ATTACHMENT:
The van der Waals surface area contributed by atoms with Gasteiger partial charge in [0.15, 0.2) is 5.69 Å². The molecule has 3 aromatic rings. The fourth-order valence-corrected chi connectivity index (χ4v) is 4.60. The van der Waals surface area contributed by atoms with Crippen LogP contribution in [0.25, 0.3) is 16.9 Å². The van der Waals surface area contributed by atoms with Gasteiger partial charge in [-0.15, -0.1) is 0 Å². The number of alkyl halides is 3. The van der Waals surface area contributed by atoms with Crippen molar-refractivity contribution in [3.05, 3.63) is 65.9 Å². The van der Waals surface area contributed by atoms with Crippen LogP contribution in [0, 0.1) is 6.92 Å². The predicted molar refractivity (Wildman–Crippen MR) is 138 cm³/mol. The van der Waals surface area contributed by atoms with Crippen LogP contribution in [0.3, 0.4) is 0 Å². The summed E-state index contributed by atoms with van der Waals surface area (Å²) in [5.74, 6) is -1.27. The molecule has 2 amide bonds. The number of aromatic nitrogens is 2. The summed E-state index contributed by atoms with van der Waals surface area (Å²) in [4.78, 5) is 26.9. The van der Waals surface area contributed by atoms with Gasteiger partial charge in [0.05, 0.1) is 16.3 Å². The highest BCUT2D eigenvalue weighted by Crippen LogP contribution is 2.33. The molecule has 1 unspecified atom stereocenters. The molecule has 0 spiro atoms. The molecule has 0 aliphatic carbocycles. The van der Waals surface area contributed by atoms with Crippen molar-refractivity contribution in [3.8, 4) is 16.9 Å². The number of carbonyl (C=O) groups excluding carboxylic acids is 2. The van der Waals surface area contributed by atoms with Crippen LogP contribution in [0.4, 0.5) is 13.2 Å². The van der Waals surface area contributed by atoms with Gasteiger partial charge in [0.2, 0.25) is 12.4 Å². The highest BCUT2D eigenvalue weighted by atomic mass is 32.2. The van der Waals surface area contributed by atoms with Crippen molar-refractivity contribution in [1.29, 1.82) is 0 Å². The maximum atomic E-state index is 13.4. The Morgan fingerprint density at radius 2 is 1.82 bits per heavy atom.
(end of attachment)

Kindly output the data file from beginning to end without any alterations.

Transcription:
The van der Waals surface area contributed by atoms with Gasteiger partial charge in [0.15, 0.2) is 5.69 Å². The molecule has 3 aromatic rings. The fourth-order valence-corrected chi connectivity index (χ4v) is 4.60. The van der Waals surface area contributed by atoms with Crippen LogP contribution in [0.25, 0.3) is 16.9 Å². The van der Waals surface area contributed by atoms with Gasteiger partial charge in [-0.15, -0.1) is 0 Å². The number of alkyl halides is 3. The van der Waals surface area contributed by atoms with Crippen molar-refractivity contribution in [3.05, 3.63) is 65.9 Å². The van der Waals surface area contributed by atoms with Crippen LogP contribution in [0, 0.1) is 6.92 Å². The predicted molar refractivity (Wildman–Crippen MR) is 138 cm³/mol. The van der Waals surface area contributed by atoms with Crippen LogP contribution in [0.3, 0.4) is 0 Å². The summed E-state index contributed by atoms with van der Waals surface area (Å²) in [5.74, 6) is -1.27. The molecule has 2 amide bonds. The number of aromatic nitrogens is 2. The summed E-state index contributed by atoms with van der Waals surface area (Å²) in [4.78, 5) is 26.9. The van der Waals surface area contributed by atoms with Gasteiger partial charge in [0.05, 0.1) is 16.3 Å². The highest BCUT2D eigenvalue weighted by Crippen LogP contribution is 2.33. The molecule has 1 unspecified atom stereocenters. The molecule has 0 spiro atoms. The molecule has 0 aliphatic carbocycles. The van der Waals surface area contributed by atoms with Crippen molar-refractivity contribution in [3.8, 4) is 16.9 Å². The number of carbonyl (C=O) groups excluding carboxylic acids is 2. The van der Waals surface area contributed by atoms with Crippen LogP contribution in [0.4, 0.5) is 13.2 Å². The van der Waals surface area contributed by atoms with Gasteiger partial charge in [0.2, 0.25) is 12.4 Å². The highest BCUT2D eigenvalue weighted by atomic mass is 32.2. The van der Waals surface area contributed by atoms with Crippen molar-refractivity contribution in [1.29, 1.82) is 0 Å². The maximum atomic E-state index is 13.4. The Morgan fingerprint density at radius 2 is 1.82 bits per heavy atom.